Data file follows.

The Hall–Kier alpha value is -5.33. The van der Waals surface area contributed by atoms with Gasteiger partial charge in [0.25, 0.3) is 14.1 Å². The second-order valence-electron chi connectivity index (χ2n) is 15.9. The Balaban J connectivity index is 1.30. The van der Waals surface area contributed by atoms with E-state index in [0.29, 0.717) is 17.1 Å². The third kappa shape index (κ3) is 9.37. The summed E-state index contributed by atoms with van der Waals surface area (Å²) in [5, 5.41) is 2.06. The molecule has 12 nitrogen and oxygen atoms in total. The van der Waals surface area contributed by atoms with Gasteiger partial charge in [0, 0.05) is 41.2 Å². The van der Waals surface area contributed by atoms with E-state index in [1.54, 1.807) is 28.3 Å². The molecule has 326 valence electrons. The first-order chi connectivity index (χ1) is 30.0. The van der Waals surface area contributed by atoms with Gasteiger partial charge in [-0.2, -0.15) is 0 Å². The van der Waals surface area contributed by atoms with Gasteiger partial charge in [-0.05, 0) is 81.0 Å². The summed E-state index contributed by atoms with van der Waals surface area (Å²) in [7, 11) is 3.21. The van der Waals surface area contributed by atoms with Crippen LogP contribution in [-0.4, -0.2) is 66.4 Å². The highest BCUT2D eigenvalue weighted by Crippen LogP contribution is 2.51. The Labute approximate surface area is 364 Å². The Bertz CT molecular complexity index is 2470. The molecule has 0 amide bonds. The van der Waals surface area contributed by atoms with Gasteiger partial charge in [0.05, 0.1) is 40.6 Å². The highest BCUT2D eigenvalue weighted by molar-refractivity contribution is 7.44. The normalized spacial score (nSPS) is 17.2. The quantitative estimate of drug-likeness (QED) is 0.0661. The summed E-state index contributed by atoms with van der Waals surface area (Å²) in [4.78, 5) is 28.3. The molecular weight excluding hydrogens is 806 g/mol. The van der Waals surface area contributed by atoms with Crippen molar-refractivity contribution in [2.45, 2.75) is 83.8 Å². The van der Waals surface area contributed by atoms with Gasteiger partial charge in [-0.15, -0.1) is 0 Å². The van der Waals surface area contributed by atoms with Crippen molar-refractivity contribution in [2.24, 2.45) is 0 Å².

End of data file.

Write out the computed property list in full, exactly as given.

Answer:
The Hall–Kier alpha value is -5.33. The van der Waals surface area contributed by atoms with Gasteiger partial charge in [0.25, 0.3) is 14.1 Å². The second-order valence-electron chi connectivity index (χ2n) is 15.9. The Balaban J connectivity index is 1.30. The van der Waals surface area contributed by atoms with E-state index in [0.29, 0.717) is 17.1 Å². The third kappa shape index (κ3) is 9.37. The summed E-state index contributed by atoms with van der Waals surface area (Å²) in [5, 5.41) is 2.06. The molecule has 12 nitrogen and oxygen atoms in total. The van der Waals surface area contributed by atoms with Gasteiger partial charge in [0, 0.05) is 41.2 Å². The van der Waals surface area contributed by atoms with E-state index in [1.54, 1.807) is 28.3 Å². The molecule has 326 valence electrons. The first-order chi connectivity index (χ1) is 30.0. The van der Waals surface area contributed by atoms with Gasteiger partial charge in [-0.2, -0.15) is 0 Å². The van der Waals surface area contributed by atoms with Gasteiger partial charge in [-0.05, 0) is 81.0 Å². The summed E-state index contributed by atoms with van der Waals surface area (Å²) in [7, 11) is 3.21. The van der Waals surface area contributed by atoms with Crippen LogP contribution in [-0.4, -0.2) is 66.4 Å². The highest BCUT2D eigenvalue weighted by Crippen LogP contribution is 2.51. The Labute approximate surface area is 364 Å². The Bertz CT molecular complexity index is 2470. The molecule has 0 amide bonds. The van der Waals surface area contributed by atoms with Gasteiger partial charge in [0.05, 0.1) is 40.6 Å². The highest BCUT2D eigenvalue weighted by molar-refractivity contribution is 7.44. The normalized spacial score (nSPS) is 17.2. The quantitative estimate of drug-likeness (QED) is 0.0661. The summed E-state index contributed by atoms with van der Waals surface area (Å²) in [4.78, 5) is 28.3. The molecular weight excluding hydrogens is 806 g/mol. The van der Waals surface area contributed by atoms with Crippen molar-refractivity contribution in [2.45, 2.75) is 83.8 Å². The van der Waals surface area contributed by atoms with Gasteiger partial charge in [-0.15, -0.1) is 0 Å². The van der Waals surface area contributed by atoms with Crippen molar-refractivity contribution in [2.24, 2.45) is 0 Å².